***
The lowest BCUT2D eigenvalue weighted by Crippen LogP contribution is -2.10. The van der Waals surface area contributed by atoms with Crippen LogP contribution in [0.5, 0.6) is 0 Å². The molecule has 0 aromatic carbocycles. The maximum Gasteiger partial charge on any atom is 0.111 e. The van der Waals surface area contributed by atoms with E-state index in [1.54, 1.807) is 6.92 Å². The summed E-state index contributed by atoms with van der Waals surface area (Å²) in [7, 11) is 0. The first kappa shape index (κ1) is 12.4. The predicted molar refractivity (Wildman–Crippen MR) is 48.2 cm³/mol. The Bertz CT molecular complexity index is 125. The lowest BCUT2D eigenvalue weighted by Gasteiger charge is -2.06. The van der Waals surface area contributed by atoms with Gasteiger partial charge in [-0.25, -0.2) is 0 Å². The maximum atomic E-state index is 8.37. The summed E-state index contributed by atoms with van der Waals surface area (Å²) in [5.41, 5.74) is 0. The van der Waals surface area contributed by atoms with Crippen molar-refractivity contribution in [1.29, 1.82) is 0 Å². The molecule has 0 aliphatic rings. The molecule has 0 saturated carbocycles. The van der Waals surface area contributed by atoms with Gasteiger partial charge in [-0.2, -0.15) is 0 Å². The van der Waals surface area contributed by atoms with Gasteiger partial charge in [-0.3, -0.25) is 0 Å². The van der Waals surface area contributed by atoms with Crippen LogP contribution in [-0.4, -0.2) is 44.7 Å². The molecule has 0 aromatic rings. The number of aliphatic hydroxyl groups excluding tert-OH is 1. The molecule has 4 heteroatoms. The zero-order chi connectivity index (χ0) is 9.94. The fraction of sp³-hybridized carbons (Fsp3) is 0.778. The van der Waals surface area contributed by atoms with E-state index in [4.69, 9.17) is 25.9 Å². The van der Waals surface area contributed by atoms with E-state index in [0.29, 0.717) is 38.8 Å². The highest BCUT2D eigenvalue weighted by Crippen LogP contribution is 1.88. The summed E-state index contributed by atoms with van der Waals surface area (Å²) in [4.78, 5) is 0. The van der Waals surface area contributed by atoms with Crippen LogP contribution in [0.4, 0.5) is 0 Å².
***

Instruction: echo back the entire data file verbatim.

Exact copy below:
The lowest BCUT2D eigenvalue weighted by Crippen LogP contribution is -2.10. The van der Waals surface area contributed by atoms with Crippen LogP contribution in [0.5, 0.6) is 0 Å². The molecule has 0 aromatic carbocycles. The maximum Gasteiger partial charge on any atom is 0.111 e. The van der Waals surface area contributed by atoms with E-state index in [1.54, 1.807) is 6.92 Å². The summed E-state index contributed by atoms with van der Waals surface area (Å²) in [7, 11) is 0. The first kappa shape index (κ1) is 12.4. The predicted molar refractivity (Wildman–Crippen MR) is 48.2 cm³/mol. The Bertz CT molecular complexity index is 125. The lowest BCUT2D eigenvalue weighted by Gasteiger charge is -2.06. The van der Waals surface area contributed by atoms with Gasteiger partial charge in [-0.25, -0.2) is 0 Å². The maximum atomic E-state index is 8.37. The summed E-state index contributed by atoms with van der Waals surface area (Å²) in [5.41, 5.74) is 0. The van der Waals surface area contributed by atoms with Crippen molar-refractivity contribution in [1.29, 1.82) is 0 Å². The molecule has 0 aliphatic rings. The molecule has 0 saturated carbocycles. The van der Waals surface area contributed by atoms with Gasteiger partial charge in [-0.2, -0.15) is 0 Å². The van der Waals surface area contributed by atoms with Gasteiger partial charge in [-0.3, -0.25) is 0 Å². The van der Waals surface area contributed by atoms with Crippen LogP contribution in [-0.4, -0.2) is 44.7 Å². The molecule has 0 aromatic rings. The number of aliphatic hydroxyl groups excluding tert-OH is 1. The molecule has 4 heteroatoms. The zero-order chi connectivity index (χ0) is 9.94. The fraction of sp³-hybridized carbons (Fsp3) is 0.778. The van der Waals surface area contributed by atoms with E-state index in [4.69, 9.17) is 25.9 Å². The van der Waals surface area contributed by atoms with E-state index in [0.29, 0.717) is 38.8 Å². The highest BCUT2D eigenvalue weighted by Crippen LogP contribution is 1.88. The summed E-state index contributed by atoms with van der Waals surface area (Å²) in [4.78, 5) is 0. The van der Waals surface area contributed by atoms with Crippen LogP contribution in [0.4, 0.5) is 0 Å².